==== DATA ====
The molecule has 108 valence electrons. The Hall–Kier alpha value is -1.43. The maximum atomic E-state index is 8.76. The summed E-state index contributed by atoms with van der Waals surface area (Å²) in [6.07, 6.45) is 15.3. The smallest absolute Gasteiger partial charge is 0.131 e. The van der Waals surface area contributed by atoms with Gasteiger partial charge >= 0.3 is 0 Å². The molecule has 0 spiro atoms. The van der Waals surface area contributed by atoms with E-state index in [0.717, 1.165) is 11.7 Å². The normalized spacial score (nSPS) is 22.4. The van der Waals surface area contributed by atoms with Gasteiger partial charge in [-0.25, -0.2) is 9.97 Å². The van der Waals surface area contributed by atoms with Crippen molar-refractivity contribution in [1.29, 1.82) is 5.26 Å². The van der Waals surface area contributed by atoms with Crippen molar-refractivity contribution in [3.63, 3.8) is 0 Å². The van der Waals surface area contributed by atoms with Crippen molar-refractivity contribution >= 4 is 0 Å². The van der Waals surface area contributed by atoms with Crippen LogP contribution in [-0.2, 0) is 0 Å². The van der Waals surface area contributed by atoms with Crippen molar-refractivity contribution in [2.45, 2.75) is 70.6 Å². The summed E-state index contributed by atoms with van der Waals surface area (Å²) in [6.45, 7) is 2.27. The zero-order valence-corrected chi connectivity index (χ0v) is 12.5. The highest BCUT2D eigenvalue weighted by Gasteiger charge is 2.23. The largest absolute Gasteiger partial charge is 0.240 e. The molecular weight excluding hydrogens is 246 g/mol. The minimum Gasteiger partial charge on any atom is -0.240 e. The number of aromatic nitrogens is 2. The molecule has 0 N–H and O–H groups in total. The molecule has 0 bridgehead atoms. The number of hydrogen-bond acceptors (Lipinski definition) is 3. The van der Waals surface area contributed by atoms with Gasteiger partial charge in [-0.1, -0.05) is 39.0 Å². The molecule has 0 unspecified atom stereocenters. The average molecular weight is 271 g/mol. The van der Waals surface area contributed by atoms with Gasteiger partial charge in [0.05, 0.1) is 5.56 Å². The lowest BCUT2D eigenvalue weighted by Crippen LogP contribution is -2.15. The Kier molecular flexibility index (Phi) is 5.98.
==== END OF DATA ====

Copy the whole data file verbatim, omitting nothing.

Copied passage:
The molecule has 108 valence electrons. The Hall–Kier alpha value is -1.43. The maximum atomic E-state index is 8.76. The summed E-state index contributed by atoms with van der Waals surface area (Å²) in [6.07, 6.45) is 15.3. The smallest absolute Gasteiger partial charge is 0.131 e. The van der Waals surface area contributed by atoms with Gasteiger partial charge >= 0.3 is 0 Å². The molecule has 0 spiro atoms. The van der Waals surface area contributed by atoms with E-state index in [0.717, 1.165) is 11.7 Å². The normalized spacial score (nSPS) is 22.4. The van der Waals surface area contributed by atoms with Gasteiger partial charge in [-0.25, -0.2) is 9.97 Å². The van der Waals surface area contributed by atoms with Crippen molar-refractivity contribution in [1.29, 1.82) is 5.26 Å². The van der Waals surface area contributed by atoms with Crippen molar-refractivity contribution in [3.63, 3.8) is 0 Å². The van der Waals surface area contributed by atoms with Crippen molar-refractivity contribution >= 4 is 0 Å². The van der Waals surface area contributed by atoms with Crippen LogP contribution in [-0.2, 0) is 0 Å². The van der Waals surface area contributed by atoms with Crippen molar-refractivity contribution in [2.45, 2.75) is 70.6 Å². The summed E-state index contributed by atoms with van der Waals surface area (Å²) in [6.45, 7) is 2.27. The zero-order valence-corrected chi connectivity index (χ0v) is 12.5. The highest BCUT2D eigenvalue weighted by Gasteiger charge is 2.23. The largest absolute Gasteiger partial charge is 0.240 e. The molecular weight excluding hydrogens is 246 g/mol. The minimum Gasteiger partial charge on any atom is -0.240 e. The number of aromatic nitrogens is 2. The molecule has 0 N–H and O–H groups in total. The molecule has 0 bridgehead atoms. The number of hydrogen-bond acceptors (Lipinski definition) is 3. The van der Waals surface area contributed by atoms with Gasteiger partial charge in [-0.1, -0.05) is 39.0 Å². The molecule has 0 unspecified atom stereocenters. The average molecular weight is 271 g/mol. The van der Waals surface area contributed by atoms with Gasteiger partial charge in [0.05, 0.1) is 5.56 Å². The lowest BCUT2D eigenvalue weighted by Crippen LogP contribution is -2.15. The Kier molecular flexibility index (Phi) is 5.98.